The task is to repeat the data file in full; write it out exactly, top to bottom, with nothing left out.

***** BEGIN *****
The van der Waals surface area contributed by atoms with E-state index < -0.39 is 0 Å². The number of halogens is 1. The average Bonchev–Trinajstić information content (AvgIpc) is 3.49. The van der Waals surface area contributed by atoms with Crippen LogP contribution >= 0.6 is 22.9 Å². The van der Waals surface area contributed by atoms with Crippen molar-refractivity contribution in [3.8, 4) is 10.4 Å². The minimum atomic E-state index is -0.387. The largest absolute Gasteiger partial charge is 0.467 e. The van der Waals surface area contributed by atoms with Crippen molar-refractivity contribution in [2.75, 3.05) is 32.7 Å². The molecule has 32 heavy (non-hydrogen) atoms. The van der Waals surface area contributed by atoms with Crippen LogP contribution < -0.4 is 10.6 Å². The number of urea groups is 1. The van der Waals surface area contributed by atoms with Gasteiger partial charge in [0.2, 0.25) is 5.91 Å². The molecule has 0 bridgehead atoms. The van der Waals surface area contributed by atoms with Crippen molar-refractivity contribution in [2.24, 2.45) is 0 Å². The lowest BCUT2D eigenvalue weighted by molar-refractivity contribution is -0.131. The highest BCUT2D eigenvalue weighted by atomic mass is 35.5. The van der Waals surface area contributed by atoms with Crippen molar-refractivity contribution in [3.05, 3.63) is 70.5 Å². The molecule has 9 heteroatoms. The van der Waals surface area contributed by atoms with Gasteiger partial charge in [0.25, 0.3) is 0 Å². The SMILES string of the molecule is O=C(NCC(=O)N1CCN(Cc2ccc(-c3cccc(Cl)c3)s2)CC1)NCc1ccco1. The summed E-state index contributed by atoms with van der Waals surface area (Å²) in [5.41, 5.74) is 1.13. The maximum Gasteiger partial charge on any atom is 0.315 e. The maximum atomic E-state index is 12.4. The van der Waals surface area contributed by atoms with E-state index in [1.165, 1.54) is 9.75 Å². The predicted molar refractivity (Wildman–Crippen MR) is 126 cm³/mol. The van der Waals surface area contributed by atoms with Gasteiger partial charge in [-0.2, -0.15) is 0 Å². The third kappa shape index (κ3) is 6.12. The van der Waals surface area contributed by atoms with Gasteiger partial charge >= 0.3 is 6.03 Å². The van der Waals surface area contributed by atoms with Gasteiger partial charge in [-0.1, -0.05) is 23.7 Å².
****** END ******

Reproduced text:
The van der Waals surface area contributed by atoms with E-state index < -0.39 is 0 Å². The number of halogens is 1. The average Bonchev–Trinajstić information content (AvgIpc) is 3.49. The van der Waals surface area contributed by atoms with Crippen LogP contribution >= 0.6 is 22.9 Å². The van der Waals surface area contributed by atoms with Crippen molar-refractivity contribution in [3.8, 4) is 10.4 Å². The minimum atomic E-state index is -0.387. The largest absolute Gasteiger partial charge is 0.467 e. The van der Waals surface area contributed by atoms with Crippen molar-refractivity contribution in [2.75, 3.05) is 32.7 Å². The molecule has 32 heavy (non-hydrogen) atoms. The van der Waals surface area contributed by atoms with Crippen LogP contribution < -0.4 is 10.6 Å². The number of urea groups is 1. The van der Waals surface area contributed by atoms with Gasteiger partial charge in [0.2, 0.25) is 5.91 Å². The molecule has 0 bridgehead atoms. The van der Waals surface area contributed by atoms with Crippen molar-refractivity contribution in [2.24, 2.45) is 0 Å². The lowest BCUT2D eigenvalue weighted by molar-refractivity contribution is -0.131. The highest BCUT2D eigenvalue weighted by atomic mass is 35.5. The van der Waals surface area contributed by atoms with Crippen molar-refractivity contribution in [3.05, 3.63) is 70.5 Å². The molecule has 9 heteroatoms. The van der Waals surface area contributed by atoms with Gasteiger partial charge in [0.25, 0.3) is 0 Å². The SMILES string of the molecule is O=C(NCC(=O)N1CCN(Cc2ccc(-c3cccc(Cl)c3)s2)CC1)NCc1ccco1. The summed E-state index contributed by atoms with van der Waals surface area (Å²) in [5.41, 5.74) is 1.13. The maximum Gasteiger partial charge on any atom is 0.315 e. The maximum atomic E-state index is 12.4. The van der Waals surface area contributed by atoms with E-state index in [1.165, 1.54) is 9.75 Å². The predicted molar refractivity (Wildman–Crippen MR) is 126 cm³/mol. The van der Waals surface area contributed by atoms with Gasteiger partial charge in [-0.2, -0.15) is 0 Å². The third kappa shape index (κ3) is 6.12. The van der Waals surface area contributed by atoms with Gasteiger partial charge >= 0.3 is 6.03 Å². The van der Waals surface area contributed by atoms with Gasteiger partial charge in [-0.1, -0.05) is 23.7 Å².